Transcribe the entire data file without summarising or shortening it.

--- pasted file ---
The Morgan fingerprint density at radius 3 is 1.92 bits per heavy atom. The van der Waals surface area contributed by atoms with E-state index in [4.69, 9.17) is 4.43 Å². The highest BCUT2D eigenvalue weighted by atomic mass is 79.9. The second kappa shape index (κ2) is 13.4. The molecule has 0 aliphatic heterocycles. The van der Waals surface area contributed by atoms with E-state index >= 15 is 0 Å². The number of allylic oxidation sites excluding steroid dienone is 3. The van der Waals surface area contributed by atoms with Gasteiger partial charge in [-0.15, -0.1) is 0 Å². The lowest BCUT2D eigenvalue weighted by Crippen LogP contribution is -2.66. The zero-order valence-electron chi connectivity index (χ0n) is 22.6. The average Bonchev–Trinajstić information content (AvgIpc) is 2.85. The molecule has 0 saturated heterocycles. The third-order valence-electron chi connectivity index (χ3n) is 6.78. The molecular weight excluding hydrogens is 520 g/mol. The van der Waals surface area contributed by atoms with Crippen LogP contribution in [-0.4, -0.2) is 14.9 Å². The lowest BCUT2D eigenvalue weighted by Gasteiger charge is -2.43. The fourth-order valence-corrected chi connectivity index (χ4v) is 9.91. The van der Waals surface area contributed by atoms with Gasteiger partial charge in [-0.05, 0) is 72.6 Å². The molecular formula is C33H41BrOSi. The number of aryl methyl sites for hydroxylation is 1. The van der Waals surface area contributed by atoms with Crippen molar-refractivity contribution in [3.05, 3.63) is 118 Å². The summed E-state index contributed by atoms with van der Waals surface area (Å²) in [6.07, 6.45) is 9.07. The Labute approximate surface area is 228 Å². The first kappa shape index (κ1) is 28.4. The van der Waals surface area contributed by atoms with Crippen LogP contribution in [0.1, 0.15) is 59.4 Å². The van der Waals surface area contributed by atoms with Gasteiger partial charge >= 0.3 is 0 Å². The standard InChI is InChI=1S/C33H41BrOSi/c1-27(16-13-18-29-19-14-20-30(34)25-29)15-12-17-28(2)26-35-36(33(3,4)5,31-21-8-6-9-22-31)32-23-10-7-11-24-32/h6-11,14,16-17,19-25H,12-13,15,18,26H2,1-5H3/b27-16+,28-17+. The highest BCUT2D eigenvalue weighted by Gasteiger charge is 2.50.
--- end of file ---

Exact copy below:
The Morgan fingerprint density at radius 3 is 1.92 bits per heavy atom. The van der Waals surface area contributed by atoms with E-state index in [4.69, 9.17) is 4.43 Å². The highest BCUT2D eigenvalue weighted by atomic mass is 79.9. The second kappa shape index (κ2) is 13.4. The molecule has 0 aliphatic heterocycles. The van der Waals surface area contributed by atoms with E-state index >= 15 is 0 Å². The number of allylic oxidation sites excluding steroid dienone is 3. The van der Waals surface area contributed by atoms with Gasteiger partial charge in [-0.15, -0.1) is 0 Å². The lowest BCUT2D eigenvalue weighted by Crippen LogP contribution is -2.66. The zero-order valence-electron chi connectivity index (χ0n) is 22.6. The average Bonchev–Trinajstić information content (AvgIpc) is 2.85. The molecule has 0 saturated heterocycles. The third-order valence-electron chi connectivity index (χ3n) is 6.78. The molecular weight excluding hydrogens is 520 g/mol. The van der Waals surface area contributed by atoms with Crippen LogP contribution in [-0.4, -0.2) is 14.9 Å². The lowest BCUT2D eigenvalue weighted by Gasteiger charge is -2.43. The fourth-order valence-corrected chi connectivity index (χ4v) is 9.91. The van der Waals surface area contributed by atoms with Gasteiger partial charge in [-0.05, 0) is 72.6 Å². The molecular formula is C33H41BrOSi. The number of aryl methyl sites for hydroxylation is 1. The van der Waals surface area contributed by atoms with Crippen molar-refractivity contribution in [3.05, 3.63) is 118 Å². The summed E-state index contributed by atoms with van der Waals surface area (Å²) in [6.07, 6.45) is 9.07. The Labute approximate surface area is 228 Å². The first kappa shape index (κ1) is 28.4. The van der Waals surface area contributed by atoms with Crippen LogP contribution in [0.1, 0.15) is 59.4 Å². The van der Waals surface area contributed by atoms with Gasteiger partial charge >= 0.3 is 0 Å². The standard InChI is InChI=1S/C33H41BrOSi/c1-27(16-13-18-29-19-14-20-30(34)25-29)15-12-17-28(2)26-35-36(33(3,4)5,31-21-8-6-9-22-31)32-23-10-7-11-24-32/h6-11,14,16-17,19-25H,12-13,15,18,26H2,1-5H3/b27-16+,28-17+. The highest BCUT2D eigenvalue weighted by Gasteiger charge is 2.50.